I was out shopping for heirloom tomato plants at a local nursery last weekend when I made an interesting discovery. Amongst a selection of rare ornamental plants and hard to find heirloom vegetable plants I came across four pots filled with what looked oddly similar to a young hop bine. Not a spelling mistake, the long and fast growing shoots of the hop plant are bines, not vines. It turns out the four potted plants not only looked like young hop plants, but in fact were young hop plants. One of the owners of this greenhouse quickly took notice of my wide-eyed appearance and obvious interest in this plant and approached me.
I asked the owner if he knew what variety of hops I was about to purchase. He was unsure of the exact variety, but assured me that the plant I was about to purchase would produce hop cones suitable for brewing. After talking for a few minutes, I learned that this man’s father was born in the UK and was raised in a hop growing region of the country. As a young adult this man’s father moved to Chilliwack, BC where he found himself surrounded by the familiar aroma of the hop yard. Upon the closing of BC’s last hop yard, this man’s father walked through the remnants of this dead industry and pulled up one of the few remaining rhizomes left in the field. He gave this rhizome to his son, an owner of this small greenhouse operation, who planted the last remaining rhizome in his back field. This hop plant is still growing strong year after year – the aromatic hops cones are occasionally harvested, not used as a brewing ingredient but instead serve as pleasant reminder to this man’s father of his childhood in England.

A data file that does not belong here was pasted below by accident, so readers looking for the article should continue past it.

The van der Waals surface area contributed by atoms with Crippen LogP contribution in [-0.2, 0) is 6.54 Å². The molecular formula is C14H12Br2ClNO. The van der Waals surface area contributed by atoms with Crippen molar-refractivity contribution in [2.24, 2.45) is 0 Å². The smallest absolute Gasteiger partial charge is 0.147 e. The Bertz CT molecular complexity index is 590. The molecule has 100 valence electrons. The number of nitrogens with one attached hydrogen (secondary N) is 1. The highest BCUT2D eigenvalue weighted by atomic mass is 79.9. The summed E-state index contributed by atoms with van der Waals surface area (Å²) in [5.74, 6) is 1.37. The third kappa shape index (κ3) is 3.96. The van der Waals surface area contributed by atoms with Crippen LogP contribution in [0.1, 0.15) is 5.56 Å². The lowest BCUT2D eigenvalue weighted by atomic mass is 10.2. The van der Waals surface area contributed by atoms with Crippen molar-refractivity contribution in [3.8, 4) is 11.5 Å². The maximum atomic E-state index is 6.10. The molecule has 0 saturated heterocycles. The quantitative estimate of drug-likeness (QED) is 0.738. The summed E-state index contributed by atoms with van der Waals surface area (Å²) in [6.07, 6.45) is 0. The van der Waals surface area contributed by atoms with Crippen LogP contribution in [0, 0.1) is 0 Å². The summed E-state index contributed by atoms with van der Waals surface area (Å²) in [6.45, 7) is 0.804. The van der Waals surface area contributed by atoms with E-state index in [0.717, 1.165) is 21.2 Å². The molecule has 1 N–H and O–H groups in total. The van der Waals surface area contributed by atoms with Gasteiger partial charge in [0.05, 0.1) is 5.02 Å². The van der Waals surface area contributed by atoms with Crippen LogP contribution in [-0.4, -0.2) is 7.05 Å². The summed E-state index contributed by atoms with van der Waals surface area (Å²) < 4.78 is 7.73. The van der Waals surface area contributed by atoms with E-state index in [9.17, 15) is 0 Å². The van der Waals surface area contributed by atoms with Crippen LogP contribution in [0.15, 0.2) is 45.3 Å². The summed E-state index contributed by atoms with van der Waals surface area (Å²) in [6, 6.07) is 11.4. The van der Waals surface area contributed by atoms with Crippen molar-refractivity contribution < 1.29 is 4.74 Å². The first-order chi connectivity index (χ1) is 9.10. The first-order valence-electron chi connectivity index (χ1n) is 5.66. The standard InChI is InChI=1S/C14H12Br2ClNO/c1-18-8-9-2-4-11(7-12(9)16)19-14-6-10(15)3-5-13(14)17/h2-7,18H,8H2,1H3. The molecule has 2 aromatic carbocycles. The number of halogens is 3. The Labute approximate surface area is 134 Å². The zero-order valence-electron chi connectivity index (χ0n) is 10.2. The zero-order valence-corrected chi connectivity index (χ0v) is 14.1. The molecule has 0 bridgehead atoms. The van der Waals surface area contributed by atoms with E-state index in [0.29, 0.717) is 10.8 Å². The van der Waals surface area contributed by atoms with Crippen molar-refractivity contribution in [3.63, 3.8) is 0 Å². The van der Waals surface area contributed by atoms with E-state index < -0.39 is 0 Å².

The plant I purchased, believed to be a descendant of BC’s booming hops industry, is happily planted in the ground where it will rapidly grow at a speed of up to 50 cm a week. I am not expecting much as far as hop cone production goes, but in future years look forward to brewing with what could be one of BC’s last remaining hop plants from our long dead, but potentially revived, hops industry.